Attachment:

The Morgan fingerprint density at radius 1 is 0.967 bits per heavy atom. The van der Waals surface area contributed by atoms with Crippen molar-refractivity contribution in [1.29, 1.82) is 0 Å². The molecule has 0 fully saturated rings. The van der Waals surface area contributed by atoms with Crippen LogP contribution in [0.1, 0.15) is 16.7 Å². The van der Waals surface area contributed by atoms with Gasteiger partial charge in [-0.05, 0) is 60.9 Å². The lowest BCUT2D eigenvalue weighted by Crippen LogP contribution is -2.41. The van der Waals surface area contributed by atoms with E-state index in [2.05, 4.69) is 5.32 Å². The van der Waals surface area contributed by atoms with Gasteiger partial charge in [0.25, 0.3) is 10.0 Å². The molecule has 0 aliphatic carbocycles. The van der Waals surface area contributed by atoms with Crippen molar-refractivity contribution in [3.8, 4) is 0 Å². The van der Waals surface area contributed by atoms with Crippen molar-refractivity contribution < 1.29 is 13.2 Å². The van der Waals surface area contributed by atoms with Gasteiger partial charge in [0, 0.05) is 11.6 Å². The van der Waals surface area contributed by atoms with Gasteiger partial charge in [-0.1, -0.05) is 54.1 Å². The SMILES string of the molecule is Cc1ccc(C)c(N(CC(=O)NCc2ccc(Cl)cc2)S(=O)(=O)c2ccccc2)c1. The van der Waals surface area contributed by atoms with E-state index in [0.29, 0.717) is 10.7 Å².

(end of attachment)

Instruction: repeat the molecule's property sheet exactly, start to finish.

The Morgan fingerprint density at radius 1 is 0.967 bits per heavy atom. The van der Waals surface area contributed by atoms with Crippen molar-refractivity contribution in [1.29, 1.82) is 0 Å². The molecule has 0 fully saturated rings. The van der Waals surface area contributed by atoms with Crippen LogP contribution in [0.1, 0.15) is 16.7 Å². The van der Waals surface area contributed by atoms with Gasteiger partial charge in [-0.05, 0) is 60.9 Å². The lowest BCUT2D eigenvalue weighted by Crippen LogP contribution is -2.41. The van der Waals surface area contributed by atoms with E-state index in [2.05, 4.69) is 5.32 Å². The van der Waals surface area contributed by atoms with Gasteiger partial charge in [0.25, 0.3) is 10.0 Å². The molecule has 0 aliphatic carbocycles. The van der Waals surface area contributed by atoms with Crippen molar-refractivity contribution in [3.8, 4) is 0 Å². The van der Waals surface area contributed by atoms with Crippen molar-refractivity contribution < 1.29 is 13.2 Å². The van der Waals surface area contributed by atoms with Gasteiger partial charge in [0, 0.05) is 11.6 Å². The van der Waals surface area contributed by atoms with Gasteiger partial charge in [-0.1, -0.05) is 54.1 Å². The SMILES string of the molecule is Cc1ccc(C)c(N(CC(=O)NCc2ccc(Cl)cc2)S(=O)(=O)c2ccccc2)c1. The van der Waals surface area contributed by atoms with E-state index in [0.29, 0.717) is 10.7 Å².